In our training we talked about the importance of the “Symbiotic Period” which is the first 6-8 weeks of a child’s life.  During this time the mother and the child establish an important relationship with one another which is crucial to each other’s life.  Through holding, handling, and feeding the mother and child come to know each other in their new relationship and through this the child develops basic trust in the world.  The father plays a very important role as well.  He is the protective barrier and can form his own special relationship with the child through participating in the infant’s physical care (hence why it was so important for T to learn how to change a diaper!!).

Bringing home multiples altered this model a bit.  I had to be conscious of satisfying both boys’ needs equally and T definitely took more of a role in the everyday holding, handling, and feeding (we had to supplement for first 6 weeks).  I found it helpful to read passages of Silvana Montanaro’s book Understanding the Human Being to T in order for him to understand the importance of this period and his role as a father.  During this time he began the nightly ritual of bathing the boys which is a special time for all three of them.  I truly believe that this routine not only helped the boys go to bed without a fuss but also has made T’s bond with the twins so strong due to these nightly interactions.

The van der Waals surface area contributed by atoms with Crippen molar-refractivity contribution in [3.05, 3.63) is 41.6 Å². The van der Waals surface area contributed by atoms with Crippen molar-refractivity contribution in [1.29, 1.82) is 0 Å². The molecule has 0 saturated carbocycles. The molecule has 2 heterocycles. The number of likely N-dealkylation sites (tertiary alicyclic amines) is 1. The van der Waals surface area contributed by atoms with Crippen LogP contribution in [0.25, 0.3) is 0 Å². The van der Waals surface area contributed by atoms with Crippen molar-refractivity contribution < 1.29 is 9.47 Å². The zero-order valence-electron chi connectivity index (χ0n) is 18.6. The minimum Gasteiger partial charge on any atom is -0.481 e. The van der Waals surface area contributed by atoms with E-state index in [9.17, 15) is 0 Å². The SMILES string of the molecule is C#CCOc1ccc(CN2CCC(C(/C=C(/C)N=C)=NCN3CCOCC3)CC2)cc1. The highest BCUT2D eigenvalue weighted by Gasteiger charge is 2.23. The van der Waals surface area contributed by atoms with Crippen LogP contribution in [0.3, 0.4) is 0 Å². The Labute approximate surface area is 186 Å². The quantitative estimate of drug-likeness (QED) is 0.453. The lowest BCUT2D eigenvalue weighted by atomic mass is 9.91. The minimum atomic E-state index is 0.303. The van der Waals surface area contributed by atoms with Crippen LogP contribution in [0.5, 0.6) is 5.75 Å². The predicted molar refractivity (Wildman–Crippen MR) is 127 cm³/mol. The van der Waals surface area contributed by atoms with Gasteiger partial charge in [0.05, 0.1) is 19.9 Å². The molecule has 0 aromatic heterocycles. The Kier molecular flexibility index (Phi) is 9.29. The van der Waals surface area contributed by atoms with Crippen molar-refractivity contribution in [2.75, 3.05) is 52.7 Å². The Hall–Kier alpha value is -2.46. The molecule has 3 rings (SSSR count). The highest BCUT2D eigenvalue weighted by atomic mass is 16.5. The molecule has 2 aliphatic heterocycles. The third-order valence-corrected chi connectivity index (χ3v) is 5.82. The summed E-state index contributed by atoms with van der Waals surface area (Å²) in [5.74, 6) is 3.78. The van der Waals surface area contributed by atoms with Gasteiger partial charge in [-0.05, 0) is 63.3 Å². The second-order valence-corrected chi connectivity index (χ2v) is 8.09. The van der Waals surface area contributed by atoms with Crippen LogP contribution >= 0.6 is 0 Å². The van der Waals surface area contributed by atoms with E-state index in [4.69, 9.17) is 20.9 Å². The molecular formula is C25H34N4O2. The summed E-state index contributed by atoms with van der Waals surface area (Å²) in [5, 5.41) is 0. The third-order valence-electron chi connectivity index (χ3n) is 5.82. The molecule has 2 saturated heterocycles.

When we could, we would make an effort to put the boys down on the movement mat (see my previous post on the area for movement).  Now I don’t know what I was expecting but I didn’t realize that with one of my little guys it would take so much work to get him comfortable spending time there!  I guess I thought I would just put them down and they would be happy and content for hours!  Well, like introducing anything new, it was a process.  P was very content to be placed on the mat under the Munari (the first black and white mobile introduced from 2 weeks on) however with R I would literally put him down and he would immediately start crying to be picked up!  Over the course of days and weeks it was my goal to ‘remediate’ this as I knew just how important it was for babies to experience the early stages of independence.  I started out sitting on the mat while holding him, then put him on my lap, then lay him down beside me….all for very short intervals of time.  This was done multiple times throughout each day and eventually I was able to put him down and leave him on the mat without me.  I am happy to report that R now loves being on the movement mat for long periods of time (which mommy also loves!).

P and R observing the Munari mobile while laying on their topponcinos on the movement mat

R and P observing the Munari mobile while laying on their topponcinos on the movement mat

The first two months of R and P’s lives seems like a distant blur.  We survived the Symbiotic Period and the thing that made it all worth it was when the boys finally looked at us after the two months and gave us real smiles!

SmilesSmiles

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Filed under 0-3 Months, Christie, Independence, Play Area/Toys, Relationships